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Criminogenic | Criminogenic Needs

Criminogenic Needs: Keys to Reducing Recidivism

The concept of “criminogenic” plays a pivotal role in understanding and addressing the factors contributing to criminal behavior. This blog post delves into the definition of criminogenic, explores criminogenic needs and risk factors, and examines dynamic risk factors. Understanding these elements helps us to better address the underlying causes of criminal behavior and reduce recidivism.

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Cafe aims to help at-risk youth, reduce recidivism

Grand St. Settlement is a social services organization in New York that focuses on empowerment, support, and advocacy. In operation since 1916, Grand St. serves thousands of New Yorkers through child and family centers, education, and skills-based programs. In November 2017, Grand St. Settlement announced a bold — and tasty — new venture: GrandLo Café.

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Help Reduce Crime Through Treatment, Not Charges

Treatment programs for offenders charged with minor crimes grant second chances and aim to solve underlying issues.   By Christopher Zoukis Utah has become the latest state to push for treatment — not prison — for minor offenses, as part of an effort to offer those without serious criminal histories and people with substance abuse and

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Mass Incarceration on Trial

By Scott McLemee The United States has the highest incarceration rate of any country in the world. It has come down a sliver over the past six years: the all-time peak rate was in 2008, with 754 prisoners per 100,000 population. As of 2013, that figure had fallen to 716, but the U.S. has retained

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Social Failures Trickle Down To Our Prisons

By Jerry Large Reading a series of Seattle Times articles about “the empty promises of prison labor” made me think how hard it is to get something good from a system that is, at its core, all about failure on multiple levels — of individuals, of families, of government. Reporters Michael J. Berens and Mike

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School v. Prisons: Education’s The Way to Cut the Prison Population

By Deborah Stipek and Kathryn Hanson Victor Hugo’s 19th-century remark, “He who opens a college door closes a prison,” still holds true these days. The connection between education and incarceration was made starkly clear at Stanford’s 2014 Cubberley Lecture, exactly where actress Anna Deveare Smith brought to life the difficulties facing disadvantaged youth in American schools

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Opinion: Lewis W. Diuguid

By LEWIS W. DIUGUID / McClatchyDC  John Quinones said things about education that baby boomers of color depended on for the needed lift out of America’s ghettos and barrios. “It was a lifesaver for me,” said Quinones, ABC News anchor for the show “What Would You Do?” He spoke this month in Kansas City during

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How A New York Program is Reframing Prison Education

By Courtney Subramanian / NationSwell.com  Image courtesy wesleyan.edu

About two hours miles north of Manhattan, a group of young men meet weekly to debate philosophy and discuss composition. The curriculum is like any other liberal arts course, but the classroom is quite different from what most people experience.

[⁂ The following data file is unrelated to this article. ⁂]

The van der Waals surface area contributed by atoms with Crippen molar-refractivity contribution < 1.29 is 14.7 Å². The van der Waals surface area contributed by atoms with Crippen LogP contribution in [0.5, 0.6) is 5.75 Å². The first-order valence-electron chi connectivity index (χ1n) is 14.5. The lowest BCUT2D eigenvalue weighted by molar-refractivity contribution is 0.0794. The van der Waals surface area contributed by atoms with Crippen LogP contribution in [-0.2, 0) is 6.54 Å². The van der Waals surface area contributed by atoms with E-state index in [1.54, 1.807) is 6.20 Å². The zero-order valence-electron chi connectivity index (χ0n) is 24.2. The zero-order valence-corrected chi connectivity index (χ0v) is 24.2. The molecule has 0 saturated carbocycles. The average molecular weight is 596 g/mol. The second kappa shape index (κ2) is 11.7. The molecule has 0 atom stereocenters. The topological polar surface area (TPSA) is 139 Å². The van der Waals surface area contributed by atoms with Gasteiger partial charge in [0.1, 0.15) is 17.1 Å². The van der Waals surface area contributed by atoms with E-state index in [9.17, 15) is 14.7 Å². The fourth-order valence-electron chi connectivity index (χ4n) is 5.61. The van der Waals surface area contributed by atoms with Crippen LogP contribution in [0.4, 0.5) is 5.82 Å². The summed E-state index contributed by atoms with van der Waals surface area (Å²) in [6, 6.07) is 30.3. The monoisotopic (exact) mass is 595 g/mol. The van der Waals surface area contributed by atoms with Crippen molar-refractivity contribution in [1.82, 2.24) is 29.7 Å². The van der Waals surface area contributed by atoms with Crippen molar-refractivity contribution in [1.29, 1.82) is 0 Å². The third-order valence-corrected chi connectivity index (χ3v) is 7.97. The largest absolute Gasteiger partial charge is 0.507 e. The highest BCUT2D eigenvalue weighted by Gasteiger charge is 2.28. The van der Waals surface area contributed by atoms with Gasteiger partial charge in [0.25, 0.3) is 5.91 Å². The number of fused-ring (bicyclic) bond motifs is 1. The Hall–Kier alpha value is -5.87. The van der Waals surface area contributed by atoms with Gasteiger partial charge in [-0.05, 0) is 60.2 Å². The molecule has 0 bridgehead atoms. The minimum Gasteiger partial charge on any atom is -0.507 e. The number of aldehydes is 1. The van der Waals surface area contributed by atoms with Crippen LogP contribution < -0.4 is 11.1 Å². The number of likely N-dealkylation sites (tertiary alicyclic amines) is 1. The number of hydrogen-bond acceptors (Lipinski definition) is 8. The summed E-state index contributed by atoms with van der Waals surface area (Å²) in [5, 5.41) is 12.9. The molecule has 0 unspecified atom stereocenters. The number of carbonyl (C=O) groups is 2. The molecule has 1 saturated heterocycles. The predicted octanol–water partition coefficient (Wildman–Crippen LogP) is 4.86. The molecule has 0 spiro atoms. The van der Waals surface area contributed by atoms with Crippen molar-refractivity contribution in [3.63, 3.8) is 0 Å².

These classes take place behind the confines of the Otisville Correctional Facility, a medium-security prison in New York where many of its inmates are serving life sentences.

Otisville was the first to implement the Prison to College Pipeline (P2CP), a partnership between the City University of New York (CUNY) and the New York State Department of Corrections and Community Supervision (DOCCS). Led by the John Jay College of Criminal Justice and Hostos Community College, the initiative selects inmates who have high school diplomas or GEDs and are eligible for release within five years to enroll as students through a process that includes assessment tests, submitting essays, and sitting down for an interview — much like the traditional college application process.

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Crime Declines While Anti-crime Funding Increases

By Christopher Zoukis 

Crime is down in the United States, but spending measures included in the $1.1 trillion federal budget passed by Congress in January 2014 will ensure that many law enforcement agencies receive more funding.

Insiders give much of the credit for the fiscal year (FY) 2014 funding increases to Senate Appropriations Committee Chairwoman Barbara Mikulski, who is known as a strong proponent of crime-fighting expenditures. Senator Mikulski said the expanded funding represents a “truly bipartisan agreement that a significant number of members [of Congress] worked night and day [on] over the holidays.”

The big winners in federal law enforcement spending include the FBI, which received $8.3 billion, an increase of $248.7 million over FY 2013, and the federal Bureau of Prisons, which received $6.77 billion – an increase of $90.2 million.

The Bureau of Alcohol, Tobacco, Firearms and Explosives is also getting a boost in funding with a budget of $1.18 billion – more than $49 million over last year.

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Bamboo School for Children to be Built in Nepali Prison

Incarcerated parents in Nepal’s Birgunj prison are celebrating as plans have been made to create a school inside the prison facility for their children to attend.  The school will be located inside the Birgunj prison, which is located roughly 300 kilometers south of Kathmandu, the capital of Nepal. In a move inspired by the Mumbai

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